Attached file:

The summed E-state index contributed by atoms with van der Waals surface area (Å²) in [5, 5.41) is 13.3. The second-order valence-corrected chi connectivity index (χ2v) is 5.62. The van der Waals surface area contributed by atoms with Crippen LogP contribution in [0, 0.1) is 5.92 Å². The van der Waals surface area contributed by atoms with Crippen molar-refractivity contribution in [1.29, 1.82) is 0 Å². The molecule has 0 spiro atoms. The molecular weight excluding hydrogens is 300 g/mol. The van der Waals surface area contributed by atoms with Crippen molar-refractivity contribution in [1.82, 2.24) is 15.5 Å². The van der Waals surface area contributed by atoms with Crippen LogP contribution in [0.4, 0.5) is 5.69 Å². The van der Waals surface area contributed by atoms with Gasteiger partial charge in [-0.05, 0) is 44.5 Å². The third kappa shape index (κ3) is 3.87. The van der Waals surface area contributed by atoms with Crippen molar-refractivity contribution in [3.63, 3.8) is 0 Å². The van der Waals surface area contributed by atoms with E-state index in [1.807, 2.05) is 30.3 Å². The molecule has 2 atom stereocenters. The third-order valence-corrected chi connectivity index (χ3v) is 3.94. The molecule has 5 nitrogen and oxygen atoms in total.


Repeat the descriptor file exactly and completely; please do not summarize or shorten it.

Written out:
The summed E-state index contributed by atoms with van der Waals surface area (Å²) in [5, 5.41) is 13.3. The second-order valence-corrected chi connectivity index (χ2v) is 5.62. The van der Waals surface area contributed by atoms with Crippen LogP contribution in [0, 0.1) is 5.92 Å². The van der Waals surface area contributed by atoms with Crippen molar-refractivity contribution in [1.29, 1.82) is 0 Å². The molecule has 0 spiro atoms. The molecular weight excluding hydrogens is 300 g/mol. The van der Waals surface area contributed by atoms with Crippen molar-refractivity contribution in [1.82, 2.24) is 15.5 Å². The van der Waals surface area contributed by atoms with Crippen LogP contribution in [0.4, 0.5) is 5.69 Å². The van der Waals surface area contributed by atoms with Gasteiger partial charge in [-0.05, 0) is 44.5 Å². The third kappa shape index (κ3) is 3.87. The van der Waals surface area contributed by atoms with Crippen molar-refractivity contribution in [3.63, 3.8) is 0 Å². The van der Waals surface area contributed by atoms with E-state index in [1.807, 2.05) is 30.3 Å². The molecule has 2 atom stereocenters. The third-order valence-corrected chi connectivity index (χ3v) is 3.94. The molecule has 5 nitrogen and oxygen atoms in total.